“Tech & Sustainability: Everyone’s Included” forum: Huawei announces Seeds for the Future Program 2.0, planning to invest US$150 million in talent development over the next five years,
Huawei held a “Tech & Sustainability: Everyone’s Included” forum, co-hosted by the International Union for Conservation of Nature (IUCN). Representatives from Huawei, IUCN, the World Economic Forum, Carbon Disclosure Project (CDP), Global Enabling Sustainability Initiative (GeSI), and Singapore Institute of International Affairs participated to discuss the role of technology in driving sustainability and building a more inclusive, eco-friendly world.
At the forum, Huawei also released its 2020 Sustainability Report and announced its Seeds for the Future Program 2.0, through which Huawei plans to invest US$150 million in digital talent development over the next five years. This program is expected to benefit more than 3 million additional people. Huawei also released its Innovation: Blood, Sweat and Dreams documentary series, which pays tribute to technological innovators and conservationists.
Promoting equal access to education and talent development
“Digital skills and literacy are not just the foundation for the digital economy; they are also a basic human right defined by the United Nations,” said Huawei’s chairman Liang Hua at the forum. “Today we are announcing Huawei’s Seeds for the Future Program 2.0. As part of our commitment to continuously developing talent, we will invest US$150 million in this program over the next five years and help college students and young people improve their digital skills. This program is expected to benefit more than 3 million additional people.”
Huawei is committed to helping develop digital talent in the countries where it operates. In 2008, Huawei began to roll out talent development programs, through scholarships, technology competitions, and digital skills training, and has invested more than US$150 million in these programs. Huawei has since benefited more than 1.54 million people from over 150 countries.
According to a 2020 report by UNICEF and the International Telecommunication Union (ITU), about 2.2 billion people aged 25 years or younger still lack internet connections at home. This has undoubtedly exacerbated the digital divide plaguing many of the world’s most vulnerable. Speaking at the Forum, Ban Ki Moon Center for Global Citizenship board member and former UNESCO director-general, Irina Bokova highlighted this concern saying; “The digital divide impacts women more than men. Women have less access to the internet and this gap is widening. Women are now four times less likely than men to be digitally literate and represent just 6 per cent of software developers. 170 years are needed to close the economic gender gap between men and women.”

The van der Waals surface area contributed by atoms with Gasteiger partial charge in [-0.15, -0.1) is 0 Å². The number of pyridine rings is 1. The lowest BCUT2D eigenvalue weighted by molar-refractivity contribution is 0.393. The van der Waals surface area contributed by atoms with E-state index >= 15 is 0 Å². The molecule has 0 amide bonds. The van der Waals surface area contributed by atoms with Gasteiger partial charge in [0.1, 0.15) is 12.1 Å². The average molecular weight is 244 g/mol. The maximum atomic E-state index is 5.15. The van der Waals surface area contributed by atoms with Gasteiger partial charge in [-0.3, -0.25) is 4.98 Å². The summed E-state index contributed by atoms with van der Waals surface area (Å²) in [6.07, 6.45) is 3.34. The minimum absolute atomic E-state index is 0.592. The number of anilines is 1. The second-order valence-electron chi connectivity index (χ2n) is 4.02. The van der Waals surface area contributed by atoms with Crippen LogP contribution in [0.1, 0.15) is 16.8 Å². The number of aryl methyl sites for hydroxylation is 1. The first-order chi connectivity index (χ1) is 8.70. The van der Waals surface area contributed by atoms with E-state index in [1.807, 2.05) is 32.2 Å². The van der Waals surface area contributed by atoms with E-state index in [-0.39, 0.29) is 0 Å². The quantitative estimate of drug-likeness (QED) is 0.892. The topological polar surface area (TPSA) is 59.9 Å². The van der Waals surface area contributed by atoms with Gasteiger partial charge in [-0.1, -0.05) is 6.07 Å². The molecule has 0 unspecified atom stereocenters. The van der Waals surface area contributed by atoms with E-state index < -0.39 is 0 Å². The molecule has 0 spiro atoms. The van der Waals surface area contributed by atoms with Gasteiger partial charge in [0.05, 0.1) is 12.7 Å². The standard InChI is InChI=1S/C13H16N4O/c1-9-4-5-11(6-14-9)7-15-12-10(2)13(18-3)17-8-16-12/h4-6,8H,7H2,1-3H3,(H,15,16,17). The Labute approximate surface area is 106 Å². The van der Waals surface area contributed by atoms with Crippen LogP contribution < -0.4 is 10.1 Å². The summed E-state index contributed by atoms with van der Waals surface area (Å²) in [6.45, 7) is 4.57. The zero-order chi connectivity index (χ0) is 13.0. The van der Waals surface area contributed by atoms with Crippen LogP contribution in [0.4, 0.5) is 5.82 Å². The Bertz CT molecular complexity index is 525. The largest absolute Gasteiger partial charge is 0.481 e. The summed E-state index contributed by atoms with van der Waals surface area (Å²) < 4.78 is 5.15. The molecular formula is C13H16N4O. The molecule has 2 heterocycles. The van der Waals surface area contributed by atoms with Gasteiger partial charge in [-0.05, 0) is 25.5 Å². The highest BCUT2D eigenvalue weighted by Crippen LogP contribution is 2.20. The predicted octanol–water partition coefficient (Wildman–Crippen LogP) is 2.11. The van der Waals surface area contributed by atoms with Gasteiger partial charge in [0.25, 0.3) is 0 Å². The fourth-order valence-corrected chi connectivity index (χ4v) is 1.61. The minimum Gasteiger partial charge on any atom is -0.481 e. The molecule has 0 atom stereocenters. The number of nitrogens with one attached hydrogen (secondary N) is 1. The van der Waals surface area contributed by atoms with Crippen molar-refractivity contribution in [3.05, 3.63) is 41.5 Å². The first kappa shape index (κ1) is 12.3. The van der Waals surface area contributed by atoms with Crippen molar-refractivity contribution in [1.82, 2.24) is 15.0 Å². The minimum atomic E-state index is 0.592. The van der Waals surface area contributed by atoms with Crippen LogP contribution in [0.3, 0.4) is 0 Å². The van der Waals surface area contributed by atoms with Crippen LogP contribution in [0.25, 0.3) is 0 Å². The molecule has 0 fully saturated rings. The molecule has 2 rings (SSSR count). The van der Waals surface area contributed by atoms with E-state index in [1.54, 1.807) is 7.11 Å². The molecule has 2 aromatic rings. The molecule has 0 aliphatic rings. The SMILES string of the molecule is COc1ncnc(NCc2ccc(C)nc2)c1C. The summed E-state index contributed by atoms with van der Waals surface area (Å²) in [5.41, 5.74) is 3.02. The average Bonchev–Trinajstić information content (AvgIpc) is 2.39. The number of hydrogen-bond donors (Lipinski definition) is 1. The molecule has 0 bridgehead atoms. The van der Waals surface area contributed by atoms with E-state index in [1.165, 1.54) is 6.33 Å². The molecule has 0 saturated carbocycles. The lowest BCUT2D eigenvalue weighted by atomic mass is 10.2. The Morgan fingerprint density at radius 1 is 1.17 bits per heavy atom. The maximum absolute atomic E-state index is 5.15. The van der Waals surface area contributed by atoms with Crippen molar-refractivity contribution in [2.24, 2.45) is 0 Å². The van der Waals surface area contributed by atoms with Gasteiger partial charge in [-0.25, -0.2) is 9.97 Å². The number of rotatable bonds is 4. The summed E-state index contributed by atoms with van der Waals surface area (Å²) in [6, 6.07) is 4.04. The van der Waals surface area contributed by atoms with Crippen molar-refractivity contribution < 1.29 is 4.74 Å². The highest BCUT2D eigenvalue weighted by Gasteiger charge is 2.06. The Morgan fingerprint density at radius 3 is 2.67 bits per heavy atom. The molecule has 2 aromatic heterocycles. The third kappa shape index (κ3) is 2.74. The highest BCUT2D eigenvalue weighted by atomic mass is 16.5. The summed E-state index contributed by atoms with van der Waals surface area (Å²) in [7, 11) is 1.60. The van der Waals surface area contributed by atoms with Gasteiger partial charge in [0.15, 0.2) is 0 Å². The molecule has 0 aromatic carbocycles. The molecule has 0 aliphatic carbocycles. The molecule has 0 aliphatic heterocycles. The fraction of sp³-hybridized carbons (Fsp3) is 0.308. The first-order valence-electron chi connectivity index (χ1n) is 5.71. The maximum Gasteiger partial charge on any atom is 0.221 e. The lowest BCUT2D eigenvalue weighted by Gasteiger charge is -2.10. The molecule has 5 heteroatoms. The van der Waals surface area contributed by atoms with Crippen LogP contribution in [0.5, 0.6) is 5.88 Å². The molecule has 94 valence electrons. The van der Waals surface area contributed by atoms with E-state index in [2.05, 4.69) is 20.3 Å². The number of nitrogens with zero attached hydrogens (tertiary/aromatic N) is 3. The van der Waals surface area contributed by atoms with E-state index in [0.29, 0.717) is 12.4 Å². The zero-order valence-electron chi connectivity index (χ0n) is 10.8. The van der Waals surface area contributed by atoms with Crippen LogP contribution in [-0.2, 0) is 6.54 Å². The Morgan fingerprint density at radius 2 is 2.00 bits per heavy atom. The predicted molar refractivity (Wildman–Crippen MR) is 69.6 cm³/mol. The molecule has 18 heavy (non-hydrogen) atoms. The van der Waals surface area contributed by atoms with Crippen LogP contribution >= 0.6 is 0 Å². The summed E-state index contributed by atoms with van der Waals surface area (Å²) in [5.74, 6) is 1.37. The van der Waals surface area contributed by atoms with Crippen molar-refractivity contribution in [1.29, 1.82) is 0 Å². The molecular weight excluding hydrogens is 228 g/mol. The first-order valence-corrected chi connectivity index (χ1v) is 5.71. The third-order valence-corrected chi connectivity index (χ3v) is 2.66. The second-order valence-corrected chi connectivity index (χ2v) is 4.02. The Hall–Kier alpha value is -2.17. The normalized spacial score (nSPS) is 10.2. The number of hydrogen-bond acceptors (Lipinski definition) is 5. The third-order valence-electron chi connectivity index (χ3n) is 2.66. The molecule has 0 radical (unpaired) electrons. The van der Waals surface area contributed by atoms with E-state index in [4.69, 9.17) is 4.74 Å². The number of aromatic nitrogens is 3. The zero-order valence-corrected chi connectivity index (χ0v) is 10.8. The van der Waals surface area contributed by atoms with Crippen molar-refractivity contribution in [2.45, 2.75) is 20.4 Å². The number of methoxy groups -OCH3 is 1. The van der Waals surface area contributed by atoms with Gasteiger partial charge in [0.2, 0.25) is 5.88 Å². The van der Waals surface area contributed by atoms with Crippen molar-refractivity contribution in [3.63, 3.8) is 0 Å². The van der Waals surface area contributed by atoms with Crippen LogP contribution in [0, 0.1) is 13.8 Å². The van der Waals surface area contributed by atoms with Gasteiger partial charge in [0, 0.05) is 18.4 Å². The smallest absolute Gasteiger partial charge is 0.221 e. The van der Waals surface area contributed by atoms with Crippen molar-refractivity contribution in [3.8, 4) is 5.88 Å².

Huawei’s senior Vvce president of Global Government Affairs, Afke Schaart, also spoke at the event about how digital technologies will play an integral role in promoting inclusiveness and equality, saying, “From our 2020 Sustainability Report, you can see that Huawei had launched programs like HUAWEI4HER and TECH4HER to help women improve their ICT skills and promote gender equality across the industry.”
Research Institutes of Sweden (RISE) Senior Advisor and Mission Innovation’s Net-Zero Compatible Innovation Initiative head, Dennis Pamlin pointed out that digitalization has greatly reduced the cost of education and information access, and digital solutions will help transform education systems worldwide. Online teaching has already become the new normal, creating new opportunities for global education systems.
Addressing environmental challenges and enabling green development
“Green and sustainable development has become a top priority for global economies,” said Liang. “Huawei has been leveraging its extensive experience in power electronics and energy storage as well as technical expertise in 5G, cloud, and AI, to develop its digital power business and provide digital power solutions for different industries. As of December 2020, Huawei’s digital power products and solutions have generated 325 billion kWh of electricity from renewable sources, and saved a total of 10 billion kWh of electricity. These efforts have resulted in a reduction of 160 million tons in CO2 emissions.”
ICT technologies are important enablers of energy conservation and emissions reduction in other industries. It is estimated that the reduction in carbon emissions in other industries enabled by ICT technologies will be 10 times the amount of carbon emitted by the ICT industry itself. Tao Jingwen, Huawei’s board member and chairman of its Corporate Sustainable Development Committee, said; “Huawei is committed to promoting green integrated ICT solutions to help other industries conserve energy and cut emissions. We are playing an active role in building an energy-efficient, eco-friendly low-carbon society.”
During his speech at the forum, IUCN director-general, Dr Bruno Oberle emphasised the role digital technologies can play in conserving biodiversity and protecting threatened species, saying; “Can we find a balance and harmony between humans and nature? Yes, we believe so and technology can be an important part of the solution and can help us solve global challenges if used correctly and smartly.” Since 2020, IUCN and Huawei have worked together on the Tech4Nature project, which aims to conserve nature globally more efficiently with digital technology.